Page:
Before After

When Ami meets Ben by a tree on a beautiful hillside she recognises him instantly - they were once very much in love. But Ben doesn’t remember her at all. What went so wrong? Is there a chance to fix it? And might these two lovers find their happily ever after in the end?

Georgie Rankcom directs a truthful and charming piece of theatre starring Grace Mouat and Jacob Fowler, which is apt for fans of The Last Five Years, or a previous Southwark Playhouse production - Then, Now & Next (2023). 

During the story, we follow two characters through their life in the ‘Before’ and the ‘After’, meaning we jump between both time periods regularly. This runs the risks of being unnecessarily complex and confusing, but is managed well by a collaboration from multiple creative departments. 

The first of these was Yimei Zhao’s effective costume choices, which changed as frequently as the setting did - helping us to stay on track. This was nothing too grand, and only consisted of a few jacket and jumper swaps, but it really worked in their favour. The set design was honourably minimalistic without looking low budget, and created a lovely ambiance as you entered the auditorium, which matched perfectly with the character’s outfits. 

Another impressive element was Timothy Knapman’s script, which tells the beautiful story so smoothly that the audience aren’t really given the opportunity to misunderstand. It is a graceful plot full of romance and regret - each of which fight to take top spot in the relationship we watch unfold. Unfortunately the score (by Stuart Matthew Price) that accompanies the book feels somewhat redundant, and contains songs with forgettable lyrics that could just have easily been spoken as dialogue. Although both actors are clearly talented, and perform with confidence and clarity, these songs also seem to highlight a discrepancy in their compatibility, as Fowler’s vocal presentation is much stronger than Mouat - who seems overshadowed in their few duets.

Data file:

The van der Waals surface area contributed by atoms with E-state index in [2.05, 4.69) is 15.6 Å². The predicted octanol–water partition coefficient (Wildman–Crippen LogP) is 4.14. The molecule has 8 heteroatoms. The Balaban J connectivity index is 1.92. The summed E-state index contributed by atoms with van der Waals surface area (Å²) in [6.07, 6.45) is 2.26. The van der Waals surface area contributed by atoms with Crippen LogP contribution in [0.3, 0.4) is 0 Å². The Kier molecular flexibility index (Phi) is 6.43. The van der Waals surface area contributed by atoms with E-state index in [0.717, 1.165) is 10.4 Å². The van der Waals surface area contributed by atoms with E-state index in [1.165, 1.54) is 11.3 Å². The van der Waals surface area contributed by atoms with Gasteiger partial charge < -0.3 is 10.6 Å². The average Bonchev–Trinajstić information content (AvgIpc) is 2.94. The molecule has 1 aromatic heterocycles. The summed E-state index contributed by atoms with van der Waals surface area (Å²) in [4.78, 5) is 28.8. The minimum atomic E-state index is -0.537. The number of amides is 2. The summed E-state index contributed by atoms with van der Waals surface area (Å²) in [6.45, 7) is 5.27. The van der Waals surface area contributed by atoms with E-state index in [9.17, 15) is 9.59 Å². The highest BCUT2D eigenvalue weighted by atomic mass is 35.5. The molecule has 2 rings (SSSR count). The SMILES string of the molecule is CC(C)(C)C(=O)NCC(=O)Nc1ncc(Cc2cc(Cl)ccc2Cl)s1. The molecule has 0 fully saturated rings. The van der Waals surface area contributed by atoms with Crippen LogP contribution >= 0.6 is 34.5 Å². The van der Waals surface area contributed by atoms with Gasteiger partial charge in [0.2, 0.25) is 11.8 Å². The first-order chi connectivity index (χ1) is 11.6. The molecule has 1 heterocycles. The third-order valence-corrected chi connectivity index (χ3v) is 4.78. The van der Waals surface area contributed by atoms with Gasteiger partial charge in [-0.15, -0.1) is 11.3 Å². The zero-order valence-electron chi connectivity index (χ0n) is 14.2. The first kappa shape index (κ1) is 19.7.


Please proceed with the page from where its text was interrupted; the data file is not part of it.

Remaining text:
This feeling also bleeds into the characters themselves as Ben has a noticeable progression throughout the show, and is therefore easily distinguishable from scene to scene, whereas Ami’s character lacks the same depth. Whether this is down to direction or delivery it is unclear, but it was slightly unsatisfying to watch Fowler portray such a heartfelt character arc, when this didn’t seem to be requited. 

As the space is only small, and there is always something happening on stage that demands our full attention, any particularly noticeable scenery or props would have proved to be detracting rather than complimentary and so these were few and far between. With so many larger shows relying heavily on these aspects, it was refreshing to see them used only where necessary in this production, and it made the pops of colour they did provide all the more effective. A mention must go to stage manager Orla Daly for running an overall fast-paced and exposed show so successfully. 

Lastly, Alex Musgrave and Jed Berry were the two most standout artists of all - with Musgrave’s lighting design only ever amplifying how gorgeous and well crafted Berry’s pictures are. There was cleverly utilised projection, and an array of sketches, drawings, and paintings which stayed the same despite being added to and expanded upon throughout the show, meaning they provided a constant for the audience to appreciate in what is otherwise quite a whirlwind world. 

Running at 90 minutes with no interval, this one act wonder is playing at The Southwark Playhouse Borough until the second of March - catch it if you can! 

This show was reviewed on the 9th February 2024 and runs until the 2nd March 2024.  Tickets available here: Before After - Southwark Playhouse

Review written by Katie McConnell


Photo credit: Danny Kaan

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